2013: I was meandering on the streets of Pushkar, dodging the army of photographers who had descended in locust proportions onto the city (Oh yeah, I was one of them too 😉 ) Nearing a large open field full of camels, the soft strains of a stringed instrument reached my ears and I started to look around for the source. The music was haunting and tragic, raising goosebumps on my arms.
A man was seated on the ground, strumming a rather strange-looking fiddle and his young son was at it too. I walked across and greeted him. He was happy to have an audience and smilingly acknowledged permission for me to photograph/ record him.
“Its called a Ravanhatha”, he informed me. Seeing my perplexed expression, he went on to explain it further as a founding base for the modern-day Violin and Viola (Latter I read up about later). Whoa!!!! now I was really impressed. It seemed this instrument had some links to the legendary Ravana (from Hindu epic Ramayana) and quite possibly could claim origins in Sri Lanka.
This unusual “pre-violin” has a bowl, usually fashioned out of a coconut shell and then clad with goat/camel hide. The neck is a “dandi” (stick) made out of bamboo and there are two main strings on it. Now this is the uniquest part about a RavanHatha – one string is made out of steel while the other is, hold your breathe – horse hair!!! There are also some bells / shells attached at the tail end which jingle in rhythm as the man strums it.
The man lovingly caressed his Ravanhatha and then tuned the strings to give me a performance to record. I was impressed to see his young son having a go at it too. They teach them young as its easier to pick and sustain their interest too. This is a dying tradition now with the modern-day advancements, but one can see many traditional dance and music performances in Rajasthan that employ these musicians. Otherwise one meets them at popular touristy spots, like I did in Jaisalmer too. There the gentleman also had pre-recorded CDs of Rajasthani music which I had purchased too.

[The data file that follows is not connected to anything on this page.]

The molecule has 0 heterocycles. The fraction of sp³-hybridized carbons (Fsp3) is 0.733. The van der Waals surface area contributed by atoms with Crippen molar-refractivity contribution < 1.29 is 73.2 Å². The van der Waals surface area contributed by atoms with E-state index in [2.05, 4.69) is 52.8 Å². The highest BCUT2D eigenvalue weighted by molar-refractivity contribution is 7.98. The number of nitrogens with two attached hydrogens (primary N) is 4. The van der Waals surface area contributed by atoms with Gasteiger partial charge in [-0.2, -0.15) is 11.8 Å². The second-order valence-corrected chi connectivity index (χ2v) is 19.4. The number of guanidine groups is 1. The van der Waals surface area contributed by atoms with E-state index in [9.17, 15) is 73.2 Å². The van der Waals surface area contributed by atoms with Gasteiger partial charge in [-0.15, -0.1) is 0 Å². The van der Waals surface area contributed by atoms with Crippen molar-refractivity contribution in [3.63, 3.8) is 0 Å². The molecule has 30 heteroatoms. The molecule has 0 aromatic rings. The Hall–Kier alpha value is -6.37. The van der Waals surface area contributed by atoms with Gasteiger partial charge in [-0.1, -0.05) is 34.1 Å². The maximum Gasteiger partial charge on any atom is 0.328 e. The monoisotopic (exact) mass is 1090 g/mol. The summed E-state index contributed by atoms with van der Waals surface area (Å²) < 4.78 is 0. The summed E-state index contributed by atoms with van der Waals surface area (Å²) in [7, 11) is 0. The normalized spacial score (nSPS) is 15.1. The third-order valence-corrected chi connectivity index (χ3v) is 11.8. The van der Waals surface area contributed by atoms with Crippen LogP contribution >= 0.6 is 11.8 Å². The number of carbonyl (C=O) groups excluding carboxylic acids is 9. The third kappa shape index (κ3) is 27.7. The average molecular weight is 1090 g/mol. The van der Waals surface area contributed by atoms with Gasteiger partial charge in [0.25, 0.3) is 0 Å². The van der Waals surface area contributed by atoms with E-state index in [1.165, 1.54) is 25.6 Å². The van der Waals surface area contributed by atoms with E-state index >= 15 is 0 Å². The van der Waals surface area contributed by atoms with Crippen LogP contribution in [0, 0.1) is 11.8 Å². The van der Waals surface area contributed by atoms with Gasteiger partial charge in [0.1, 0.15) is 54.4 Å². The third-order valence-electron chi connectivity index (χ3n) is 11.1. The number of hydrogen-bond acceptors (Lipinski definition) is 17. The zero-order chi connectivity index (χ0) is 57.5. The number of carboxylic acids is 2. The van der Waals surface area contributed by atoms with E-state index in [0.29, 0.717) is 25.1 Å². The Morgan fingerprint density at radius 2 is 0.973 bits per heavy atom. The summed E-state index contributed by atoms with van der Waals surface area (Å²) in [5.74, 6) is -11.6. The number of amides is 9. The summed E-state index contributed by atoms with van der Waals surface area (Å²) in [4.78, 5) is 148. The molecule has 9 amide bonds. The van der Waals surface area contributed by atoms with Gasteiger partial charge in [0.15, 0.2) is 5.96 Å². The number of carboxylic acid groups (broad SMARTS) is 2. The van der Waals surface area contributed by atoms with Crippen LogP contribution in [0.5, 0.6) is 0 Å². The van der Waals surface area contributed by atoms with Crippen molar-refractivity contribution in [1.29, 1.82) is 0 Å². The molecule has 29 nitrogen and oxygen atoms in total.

I loved the colourful dress of this young child with the mirror work and embroidery – it’s a typical traditional wear of Rajasthani folks. He seemed to be struggling at first with his Ravanhatha but then played some festive strains of a popular folk song for me to easily recognise and applaud him.
I look forward to digging into the local crafts and traditions of India on my travels – be it dance, music, food, clothes or just a way of making the bed – its humbling to see them and learn the simplicity of life and beauty of it all. Pushkar with all its colors and hustle-bustle, is just a village town that comes alive during a rural fair that has been made into a huge photo-op by the city slickers but is actually a way of life and business for these folks. Maybe the big towners do help generate some money via tourism but the mainstay of life here is buying and selling cattle and farm produce.
I loved wandering on the streets of Pushkar and clicked many a coloured stalls, which maybe I will write about someday in another worthwhile post!!!
For now, leaving you with a rendition of his playing and look forward to hearing what you think of it!
“Traveling – it leaves you speechless, then turns you into a storyteller.”
– Ibn Battuta –
- Pushkar is a town made popular by its camel fair which takes place on the month of November every year.
- RavanHatha is a traditional veena, made popular by the royalty in Rajasthan and to some extent, Gujarat too.
The post on S is simmering for a bit, lets see what gets cooked up
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